PRESS RELEASE — When “Straight & Wealthy” opens on Friday, November 22, it will usher in a fresh and very unique visual art experience as the artists approach their 28th annual Tanglefoot public open studios event with fresh energy.
Instead of its traditional two-day model that our local creative collective has applied for nearly 30 years, this new exhibition by the Tanglefoot Building Artists is being shaped differently and welcomes more voices who have not been present in the past.
And just like the annual Tanglefoot Artists Open Studio events in the past, “Straight & Wealthy” offers yet again a wonderful opportunity for our city to meet the many multi-discipline and accomplished local artists whose studios are peppered throughout the building.
This one-night only, limited edition event showcases fresh contemporary art works made within the Tanglefoot building — an old flypaper factory located on the westside of Grand Rapids.
This annual artists open studio event is a great way to meet the many makers of Tanglefoot while providing a platform for supporting our local creative community as all funds raised through the sale of their artwork support their studio practice.
This exhibition title, “Straight & Wealthy,” was created to visual signal a shift in how we are organizing this year’s event and playfully references the directional street markers folks often use when sharing directions to the westside’s Tanglefoot building. “
“Straight & Wealthy” builds off this art collectives’ long history of being an open and welcoming space where a sense of community belonging can take root through the many floors of dialogue-inducing art.
The Tanglefoot Building Artists have expanded and perfected their mission over the last three decades to become an area leader in how to build welcoming community spaces where area folks can connect with others. In the early years of this event, the artists used to serve homemade soup but the growth of this event has made that difficult today. Patrons of the arts are welcome, too, as many of these works are available for purchase.
As an added bonus, “Straight & Wealthy” still enables folks the opportunity to speak directly with the artists.
History of Tanglefoot Building Artists
The Tanglefoot Studio Artists collective was founded in 1988 and founded in 1990 would become Grand Rapids longest-running open studio event in the history of Grand Rapids.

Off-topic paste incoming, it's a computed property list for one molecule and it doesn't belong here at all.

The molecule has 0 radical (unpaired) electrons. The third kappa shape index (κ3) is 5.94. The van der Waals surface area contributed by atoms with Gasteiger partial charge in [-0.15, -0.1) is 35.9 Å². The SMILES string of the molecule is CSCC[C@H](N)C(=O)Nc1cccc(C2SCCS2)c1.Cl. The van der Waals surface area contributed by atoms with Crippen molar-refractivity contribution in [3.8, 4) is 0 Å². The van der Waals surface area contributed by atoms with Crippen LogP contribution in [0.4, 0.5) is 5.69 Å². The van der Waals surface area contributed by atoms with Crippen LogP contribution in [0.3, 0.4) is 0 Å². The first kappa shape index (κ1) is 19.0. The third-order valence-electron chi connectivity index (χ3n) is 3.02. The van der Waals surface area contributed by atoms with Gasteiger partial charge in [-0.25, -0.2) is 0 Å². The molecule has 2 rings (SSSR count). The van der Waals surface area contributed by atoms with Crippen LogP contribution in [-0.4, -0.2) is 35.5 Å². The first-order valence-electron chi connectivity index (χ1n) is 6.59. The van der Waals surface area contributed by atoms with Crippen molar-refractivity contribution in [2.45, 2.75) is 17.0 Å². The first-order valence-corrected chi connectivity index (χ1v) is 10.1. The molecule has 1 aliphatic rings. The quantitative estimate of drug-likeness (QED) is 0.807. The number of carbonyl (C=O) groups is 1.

The Tanglefoot Building Artists began humbly when artists Elaine Dalcher and Michael Pfleghaar sought all over Grand Rapids for a building that would be open to renting space for them for their studios. Later these two artists would welcome artist Nikki Wall and found a new event rooted in community and establishing what would be a solid tentpole for our then young arts community.
Tanglefoot represents the power of art studios to be more than just a creation station but encourages a feeling of belonging through the many layers of dialogue that the artist’s works of art enable to happen. Key things that have contributed to the success of this space and their mission to build an artist community include:
1. Tanglefoot studios promotes the power of affordable spaces for artists. When artists are not driven by market forces, they are able to experiment taking us on uncharted pathways that help us visualize our world.
2. Within these individual studios, many of the established studio artists have been incubating fresh faces whom many went on to form their own studio practice. Artists Tommy Allen, Alynn Guerra, Jason Villareal, and many others have been incubated by others before establishing their own practice with the building.
3. Even though the artists are defined as a collective, when looking back at the long history it is clear that this space is where individual support has been readily given for those artists in need. The sense of community these spaces have provided to members of the collective is inspiring and reflects the desire of the artists to leverage our model for others seeking to build a greater sense of community.
The lightness of our promotion was intentional this year, too, and gets back to our early roots.
“We Xeroxed the hand drawn announcement, folded it in half and sent it out to our friends, families, colleagues and clients,” says Tanglefoot Building Artist co-founder Elaine Dalcher, who is not appearing at the event this year, “Nearly 300 people showed up that first year, and as word spread the event grew to welcome thousands upon thousands of art lovers over the years.”
This year, the event promises to include some new surprises for regular attendees, as resident artists are welcoming in select guest artists to participate in the annual open studio event.
Available for purchase will be paintings, prints, small and large-scale sculptures, greeting cards, and photo-based art. Just as important as the chance to purchase art, though, these artists recognize the importance of finding chances to reconnect with their community in a festive kick off pre-holiday event.